How-to Guides

How to Price & Profit from Your e-Design Services

By Sheilah MacSporran

Video Transcription:

Hi everyone. Sheilah here from DesignFiles. In today’s video we’re going to be discussing how to price your e-design packages. So we’ve definitely had a lot of requests from designers who are interested in learning more about this topic and there are absolutely a few key elements that you’re going to want to keep in mind when you’re trying to determine the appropriate price for your design packages. So we’ll be getting into that in full detail throughout this presentation, but before we jump into that, there is one thing that I want to address right out the gate because it’s the number one question that we receive from designers all the time when they’re thinking about kick starting into an e-design business. And that question is, how do I compete against the larger e-design companies that are offering extremely low design package rates? And to that I say, you don’t have to. You absolutely do not have to compete with these companies on price point.

And here’s why. Number one, you need to ensure that you are compensated for every hour that you work. This is a business first and foremost, so if you’re not getting paid for every hour that you work, what’s the point? And if you’re trying to compete against companies, the larger companies that are out there, some of these companies are offering design packages at 59 dollars for a design or 79 dollars for a design. So that means that you as a designer, you’re going to have to complete all the deliverables in that package in under an hour if you want to walk away with even a tiny profit. So I would definitely consider not trying to compete against these companies when it comes to price point because inevitably, you’re going to end up working additional hours that you’ll never get paid for. Instead, you want to make sure that you’re compensated for every hour that you work.

And two, you want to work with clients that understand that your expertise is worth more. So while there is a large audience of potential clients out there that are looking for those really low price packages, there’s also a large audience out there that are looking for more of a handheld and personalized service than what they can get from some of the larger companies, and they are willing to pay more to ensure that they get the right designer for the job. That’s the audience that you want to target for your e-design business. You’re going to be able to raise your rates, and you’ll be able to work with less clients and earn more.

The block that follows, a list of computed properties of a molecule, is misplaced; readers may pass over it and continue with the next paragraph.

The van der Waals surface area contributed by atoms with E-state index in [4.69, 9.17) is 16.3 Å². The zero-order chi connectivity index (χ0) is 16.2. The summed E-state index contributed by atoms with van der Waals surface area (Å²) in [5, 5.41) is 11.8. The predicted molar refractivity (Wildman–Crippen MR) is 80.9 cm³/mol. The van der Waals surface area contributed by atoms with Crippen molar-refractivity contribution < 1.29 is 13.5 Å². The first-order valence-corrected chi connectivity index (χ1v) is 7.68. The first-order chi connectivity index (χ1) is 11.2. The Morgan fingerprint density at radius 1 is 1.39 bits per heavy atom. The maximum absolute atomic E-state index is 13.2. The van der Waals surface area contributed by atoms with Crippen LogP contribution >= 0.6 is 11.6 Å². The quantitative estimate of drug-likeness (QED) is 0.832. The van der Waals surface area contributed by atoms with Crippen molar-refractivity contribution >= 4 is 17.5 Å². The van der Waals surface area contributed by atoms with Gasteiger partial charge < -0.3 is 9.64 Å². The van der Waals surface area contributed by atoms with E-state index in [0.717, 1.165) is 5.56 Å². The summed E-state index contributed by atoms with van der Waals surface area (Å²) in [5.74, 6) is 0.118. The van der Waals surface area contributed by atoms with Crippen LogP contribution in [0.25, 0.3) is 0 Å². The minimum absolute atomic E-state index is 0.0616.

So if there is one thing that I can just address in and get across for this whole presentation, the one thing that I just want to do is get rid of this notion that e-design equals cheap design. It doesn’t. E-design is simply another way to offer design services. And this way you’re just tapping into a tech savvy crowd, and they just like working with designers online. That’s it. So with all that said, let’s get into how you can determine the appropriate price for your design packages. And some of the best advice that I’ve seen out there comes from Chaney Widmer from Mix and Match Design Co. Now Chaney has been a successful e-designer for years now, and she actually helps designers create successful e-design businesses for themselves. So this lady does know what she’s talking about.

So there are four questions that she definitely recommends you ask yourself when you’re trying to determine your pricing for your e-design packages. The first question is, how much experience do you have? So if you’re just getting started, you’re obviously not going to be charging the same rates that somebody is going to charge if they have 10 or 15 years of experience behind them. So just keep that in mind and try to gauge the rate that you’re going to charge based on your experience. Number two, what are you offering in your design packages and how long does it take you to complete the designs and the deliverables? So this, you definitely want to spend some time thinking through because this is how you’re going to ensure that you are compensated for every hour that you work. Three, you want to ask yourself how much you need to earn this year in order to meet your financial goals and definitely don’t forget to factor in your expenses. And four, is your revenue driven only by how much you charge for your time or do you have additional revenue coming in from product markups or commissions?

So these are the four questions that you want to ask yourself and when you start putting answers to these questions, it’s really going to help you determine the type of design services that you’re going to be providing and how to charge for those design services. And if you’re still feeling a little bit lost, sometimes it’s best to just start at the end and work your way back. So how much do you want to make this year? Ask yourself that question. It might be a case where you want to just bring in an extra 20 or 25K to boost the revenue that you currently earning from your full service interior design offerings, or perhaps you want to go 100 percent e-design, and you’re looking to make a much larger number, maybe you’re looking to make 75K. Whatever that number is, start with that and then you can determine how many design packages you’re going to need to sell to meet that financial goal.